An anchorwoman interviewing a mourner who has just viewed the body of Nelson Mandela lying in state, Pretoria, South Africa
Nelson Mandela and the African National Congress, History,
After the 1948 election of the Afrikaner-Dominated National Party , which introduced the apartheid, Nelson Mandela’s popularity as an ant-apartheid and peace leader grew immensely. In 1952 Madela helped to lead the African National Congress’ a Campaign for the Defiance of Unjust Laws. During this time they traveled across the country to protest the apartheid and promote the Freedom Charter (which was ratified by the Congress of the People in 1955).
On December 5th, 1956 Madela was arrested, along with 155 other activists, for treason. Although they were all acquitted, tensions with the ANC had escalated greatly. In 1959 a faction of the ANC broke off to form the militant group “Pan Africanist Congress” (PAC). The following year the police shot and 69 black peaceful protesters, prompting the ANC and PAC to have to exist undercover and for Madela to consider more drastic approaches to protesting. He the formed the armed section of the ANC called the Umkhonto we Sizwe (“Spear of the Nation”), this would be the organization which his involvement in would put him in jail for nearly 3 decades.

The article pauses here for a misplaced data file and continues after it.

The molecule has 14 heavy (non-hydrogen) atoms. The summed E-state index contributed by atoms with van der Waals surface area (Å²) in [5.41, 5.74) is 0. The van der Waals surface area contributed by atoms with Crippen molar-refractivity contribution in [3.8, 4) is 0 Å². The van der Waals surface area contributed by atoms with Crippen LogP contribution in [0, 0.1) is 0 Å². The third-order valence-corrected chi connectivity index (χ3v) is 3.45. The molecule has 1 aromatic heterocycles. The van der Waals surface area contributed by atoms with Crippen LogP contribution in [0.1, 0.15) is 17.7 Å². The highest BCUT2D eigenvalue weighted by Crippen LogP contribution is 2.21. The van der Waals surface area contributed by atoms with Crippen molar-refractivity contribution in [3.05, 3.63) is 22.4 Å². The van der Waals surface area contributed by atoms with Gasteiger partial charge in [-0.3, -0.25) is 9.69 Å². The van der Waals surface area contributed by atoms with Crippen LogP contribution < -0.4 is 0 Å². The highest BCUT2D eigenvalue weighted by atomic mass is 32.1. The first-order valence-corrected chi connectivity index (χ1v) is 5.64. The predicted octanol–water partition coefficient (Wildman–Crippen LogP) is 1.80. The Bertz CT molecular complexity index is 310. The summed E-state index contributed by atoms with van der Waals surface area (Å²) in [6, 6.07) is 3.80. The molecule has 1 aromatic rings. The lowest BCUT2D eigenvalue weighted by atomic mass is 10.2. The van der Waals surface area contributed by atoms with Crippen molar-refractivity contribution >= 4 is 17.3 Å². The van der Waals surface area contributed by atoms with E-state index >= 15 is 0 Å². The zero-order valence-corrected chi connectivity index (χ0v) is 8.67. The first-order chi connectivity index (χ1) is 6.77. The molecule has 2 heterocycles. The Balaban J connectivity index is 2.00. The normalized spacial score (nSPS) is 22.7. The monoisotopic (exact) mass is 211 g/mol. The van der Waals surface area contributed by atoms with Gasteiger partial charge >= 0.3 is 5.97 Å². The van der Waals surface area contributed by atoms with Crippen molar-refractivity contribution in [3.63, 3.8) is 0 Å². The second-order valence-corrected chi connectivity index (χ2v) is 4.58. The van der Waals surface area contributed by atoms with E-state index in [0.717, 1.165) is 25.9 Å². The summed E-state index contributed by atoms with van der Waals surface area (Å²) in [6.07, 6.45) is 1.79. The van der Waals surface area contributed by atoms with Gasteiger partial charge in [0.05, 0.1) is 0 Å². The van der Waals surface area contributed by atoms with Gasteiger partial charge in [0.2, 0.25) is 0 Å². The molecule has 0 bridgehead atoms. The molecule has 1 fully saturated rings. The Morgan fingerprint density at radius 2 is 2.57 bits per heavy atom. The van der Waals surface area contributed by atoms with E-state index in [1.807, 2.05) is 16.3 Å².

Mandela is quoted saying “[I]t would be wrong and unrealistic for African leaders to continue preaching peace and nonviolence at a time when the government met our peaceful demands with force. It was only when all else had failed, when all channels of peaceful protest had been barred to us, that the decision was made to embark on violent forms of political struggle.”
Gambrell, Jon, and Clendenning, Alan, Nelson Mandela Memorial Draws Mourners and World Leaders to South Africa’s Soweto Stadium, The Huffington Post, 10 December 2013.
In this article Gambrell and Clendenning describe the public memorial of South African leader Nelson Mandela in December of 2013. The memorial was held in a soccer stadium in Soweto “the Johannesburg township that was a stronghold of support for the anti-apartheid struggle that Mandela embodied.” Despite rain the memorial drew roughly 50,000 mourners including a “dazzling mix of royalty, statesmen and celebrities.”
The mood was celebratory as spectators “sang praise for Mandela” who is “seen by many South Africans as the father of the nation.” Gambrell and Clendenning report “sounds of horns and cheering” throughout the stadium accompanied by the sounds of vuvuzelas and “songs from the era of the anti-apartheid struggle.”
Those in attendance included President of the United States Barack Obama, French President Francois Hollande, United Nations Secretary-General Ban Ki-moon, actress Charlize Theron, model Naomi Campbell, and many more figures of note.
Some, like driver Harry Tshabalala, even saw the rain as celebratory, saying “In our culture the rain is a blessing...Only great, great people are memorialized with it. Rain is life. This is perfect weather for us on this occasion."